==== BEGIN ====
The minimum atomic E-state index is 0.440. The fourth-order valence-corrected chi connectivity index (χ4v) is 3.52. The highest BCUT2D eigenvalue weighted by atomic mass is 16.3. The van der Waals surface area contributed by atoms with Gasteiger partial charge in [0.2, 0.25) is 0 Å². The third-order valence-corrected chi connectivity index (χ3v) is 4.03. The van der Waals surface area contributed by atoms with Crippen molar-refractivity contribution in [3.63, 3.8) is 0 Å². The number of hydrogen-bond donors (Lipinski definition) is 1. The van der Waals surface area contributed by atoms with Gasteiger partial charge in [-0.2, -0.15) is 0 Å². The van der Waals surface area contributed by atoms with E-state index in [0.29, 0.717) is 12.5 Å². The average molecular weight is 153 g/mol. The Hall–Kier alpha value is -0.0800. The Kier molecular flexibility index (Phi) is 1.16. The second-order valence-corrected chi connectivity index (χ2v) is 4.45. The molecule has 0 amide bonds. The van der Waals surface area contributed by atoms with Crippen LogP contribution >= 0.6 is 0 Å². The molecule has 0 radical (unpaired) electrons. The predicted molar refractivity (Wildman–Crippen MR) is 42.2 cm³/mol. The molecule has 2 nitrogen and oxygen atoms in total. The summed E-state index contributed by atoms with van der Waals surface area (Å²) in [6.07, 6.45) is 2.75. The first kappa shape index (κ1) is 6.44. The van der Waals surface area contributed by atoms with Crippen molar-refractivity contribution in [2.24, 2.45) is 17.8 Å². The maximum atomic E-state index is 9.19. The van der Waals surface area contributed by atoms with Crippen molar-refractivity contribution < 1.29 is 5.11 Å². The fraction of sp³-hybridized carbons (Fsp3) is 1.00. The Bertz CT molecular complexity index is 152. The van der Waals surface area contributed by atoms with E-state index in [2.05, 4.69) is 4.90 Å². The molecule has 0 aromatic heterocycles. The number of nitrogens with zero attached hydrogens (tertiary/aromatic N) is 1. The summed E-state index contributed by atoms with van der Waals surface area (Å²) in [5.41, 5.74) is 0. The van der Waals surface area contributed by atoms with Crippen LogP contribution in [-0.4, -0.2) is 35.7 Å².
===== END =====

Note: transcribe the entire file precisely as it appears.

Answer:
The minimum atomic E-state index is 0.440. The fourth-order valence-corrected chi connectivity index (χ4v) is 3.52. The highest BCUT2D eigenvalue weighted by atomic mass is 16.3. The van der Waals surface area contributed by atoms with Gasteiger partial charge in [0.2, 0.25) is 0 Å². The third-order valence-corrected chi connectivity index (χ3v) is 4.03. The van der Waals surface area contributed by atoms with Crippen molar-refractivity contribution in [3.63, 3.8) is 0 Å². The number of hydrogen-bond donors (Lipinski definition) is 1. The van der Waals surface area contributed by atoms with Gasteiger partial charge in [-0.2, -0.15) is 0 Å². The van der Waals surface area contributed by atoms with E-state index in [0.29, 0.717) is 12.5 Å². The average molecular weight is 153 g/mol. The Hall–Kier alpha value is -0.0800. The Kier molecular flexibility index (Phi) is 1.16. The second-order valence-corrected chi connectivity index (χ2v) is 4.45. The molecule has 0 amide bonds. The van der Waals surface area contributed by atoms with Crippen LogP contribution >= 0.6 is 0 Å². The molecule has 0 radical (unpaired) electrons. The predicted molar refractivity (Wildman–Crippen MR) is 42.2 cm³/mol. The molecule has 2 nitrogen and oxygen atoms in total. The summed E-state index contributed by atoms with van der Waals surface area (Å²) in [6.07, 6.45) is 2.75. The first kappa shape index (κ1) is 6.44. The van der Waals surface area contributed by atoms with Crippen molar-refractivity contribution in [2.24, 2.45) is 17.8 Å². The maximum atomic E-state index is 9.19. The van der Waals surface area contributed by atoms with Crippen molar-refractivity contribution < 1.29 is 5.11 Å². The fraction of sp³-hybridized carbons (Fsp3) is 1.00. The Bertz CT molecular complexity index is 152. The van der Waals surface area contributed by atoms with E-state index in [2.05, 4.69) is 4.90 Å². The molecule has 0 aromatic heterocycles. The number of nitrogens with zero attached hydrogens (tertiary/aromatic N) is 1. The summed E-state index contributed by atoms with van der Waals surface area (Å²) in [5.41, 5.74) is 0. The van der Waals surface area contributed by atoms with Crippen LogP contribution in [-0.4, -0.2) is 35.7 Å².